As they spoke to their constituents over the weekend, some Republicans began to defect. One lawmaker, Maxime Minot, said he had to vote in a way that “maintains the trust of the people I administer”. Another, Aurélien Pradié, spoke of the “contempt” shown by the government.

Such moves by moderate conservatives made the outcome uncomfortably close for Mr Macron. But he is categorical: for him, the contempt of the French people consists in perpetuating, at the cost of growing indebtedness, an untenable system.

He argued that retirement at age 62 could not be sustained as the lifespan grew longer. The calculations, at least in the longer term, simply didn’t add up, as the ratio of active workers to the retirees they supported through payroll taxes kept falling.

“If we don’t solve the problem of our pensioners, we can’t invest in everything else,” Macron said last year. “It is nothing less than a choice of the society we want.”

Now Mr Macron, who is over four years into his term and cannot run again in 2027, believes he has laid the groundwork for the huge investments in defence, green energy, schools and essential technologies to the future of France. But he faces a country more hostile to his reign than ever.

The protests look certain to mark Mr Macron’s second term, just as the yellow vest protest movement did its first. Behind both moves is resentment over the president’s perceived elitism, compounding anger at the specific measures that sparked the protests.

Mr Macron’s decision not to put the bill to a full vote in parliament has reinforced an impression of top-down rule. He had refused to meet union leaders in recent weeks, leaving them furious.

Ahead of the vote, Ms Le Pen, who ran twice against Mr Macron in a presidential election and lost, told broadcaster BFMTV: “For months the government has been playing with matches in a station -service”. After the vote, she told reporters the government had “dodged a bullet”.

The logic of the pension change, at a time when people are living longer and most European states have raised the retirement age to 65 or more, has not convinced many French people who are fiercely attached to the country’s work-life balance.

They could not see the urgency of the measure at a time of rising inflation and multiple economic pressures stemming from the war in Ukraine. The pension system is not on the verge of bankruptcy, even if its medium-term finances look catastrophic.

Many French people perceive the imposition of an extension of working life as an attack on the social solidarity at the heart of the French model and a maneuver by the rich to bring France closer to the unbridled capitalism they associate with the United States.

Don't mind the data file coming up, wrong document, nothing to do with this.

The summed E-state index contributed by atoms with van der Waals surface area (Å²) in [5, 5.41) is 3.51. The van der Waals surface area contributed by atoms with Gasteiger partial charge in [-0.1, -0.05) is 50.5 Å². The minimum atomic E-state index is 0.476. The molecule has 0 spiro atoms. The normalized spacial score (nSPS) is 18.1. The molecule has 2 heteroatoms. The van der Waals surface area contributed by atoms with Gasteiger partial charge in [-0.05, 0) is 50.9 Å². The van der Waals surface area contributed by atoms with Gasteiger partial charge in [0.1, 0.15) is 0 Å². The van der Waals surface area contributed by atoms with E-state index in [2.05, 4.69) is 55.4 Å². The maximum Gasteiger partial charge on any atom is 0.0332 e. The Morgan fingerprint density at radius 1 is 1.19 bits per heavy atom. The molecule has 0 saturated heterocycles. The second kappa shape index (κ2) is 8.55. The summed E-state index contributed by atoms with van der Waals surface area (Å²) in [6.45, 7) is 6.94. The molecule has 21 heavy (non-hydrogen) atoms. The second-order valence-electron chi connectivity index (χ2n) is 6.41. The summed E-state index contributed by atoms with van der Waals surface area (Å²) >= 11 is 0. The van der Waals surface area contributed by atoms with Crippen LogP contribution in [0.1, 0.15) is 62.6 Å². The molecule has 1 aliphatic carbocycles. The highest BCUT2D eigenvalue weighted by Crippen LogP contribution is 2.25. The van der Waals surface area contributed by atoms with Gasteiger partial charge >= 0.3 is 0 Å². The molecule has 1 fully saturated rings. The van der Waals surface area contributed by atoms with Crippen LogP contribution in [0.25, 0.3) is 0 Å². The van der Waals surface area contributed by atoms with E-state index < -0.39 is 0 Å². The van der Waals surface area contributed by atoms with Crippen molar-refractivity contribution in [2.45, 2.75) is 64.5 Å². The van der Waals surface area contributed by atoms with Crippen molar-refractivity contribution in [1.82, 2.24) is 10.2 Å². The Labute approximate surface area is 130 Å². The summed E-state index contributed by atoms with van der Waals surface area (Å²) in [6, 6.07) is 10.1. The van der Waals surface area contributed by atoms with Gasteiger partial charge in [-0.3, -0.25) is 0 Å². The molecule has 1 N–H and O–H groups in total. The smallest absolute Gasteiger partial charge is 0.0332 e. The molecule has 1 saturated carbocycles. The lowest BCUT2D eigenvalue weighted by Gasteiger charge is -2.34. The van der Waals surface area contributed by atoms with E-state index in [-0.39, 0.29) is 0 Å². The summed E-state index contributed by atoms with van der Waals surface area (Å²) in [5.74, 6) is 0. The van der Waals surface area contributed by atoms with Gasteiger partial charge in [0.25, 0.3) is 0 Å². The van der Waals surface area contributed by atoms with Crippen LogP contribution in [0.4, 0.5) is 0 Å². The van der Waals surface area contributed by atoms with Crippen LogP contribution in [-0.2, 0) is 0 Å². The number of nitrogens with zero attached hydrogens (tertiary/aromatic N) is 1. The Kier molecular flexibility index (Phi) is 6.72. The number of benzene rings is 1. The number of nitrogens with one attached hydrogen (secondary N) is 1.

But another France, calmer, saw things differently. Aurore Bergé, the leader of Mr Macron’s Renaissance party, told the National Assembly that overhauling Mr Macron’s pensions “requires courage” because asking the French to work longer is “always harder” than making promises “with money we don’t have”. .”

Due to Mr. Macron’s virtually unlimited spending to help the French through the Covid-19 pandemic, France’s public debt which stood at 98.1% of gross domestic product in 2017 fell to 113.4% in third quarter of 2022.

The president became doubly convinced, under these circumstances, that retirement at age 62 was an unsustainable hangover from another era.

Mr Macron is expected to address the nation in the coming days in an attempt to promote reconciliation. He is a persuasive orator, but since he cannot represent himself, the succession maneuver has clearly begun, notably by Ms Le Pen, the leader of the nationalist and anti-immigrant party who is still biding her time.

“Mr. Macron cares very little about the democratic functioning of the country,” she said on Monday. But it is precisely because so many French people see her as a danger to democratic stability and the rule of law that Ms. Macron beat her twice.

Two election victories have shown that striking off Mr Macron tends to be a wild ride. The 2024 Paris Olympics and the planned reopening of Notre-Dame Cathedral next year after the devastating fire in 2019 could provide him with opportunities to revive his battered fortunes.

The report was provided by Aurelien Breeden, Catherine Porter, Constant Meheut And Tom Nouvian from Paris.

nytimes Eur

Not all news on the site expresses the point of view of the site, but we transmit this news automatically and translate it through programmatic technology on the site and not from a human editor.
Back to top button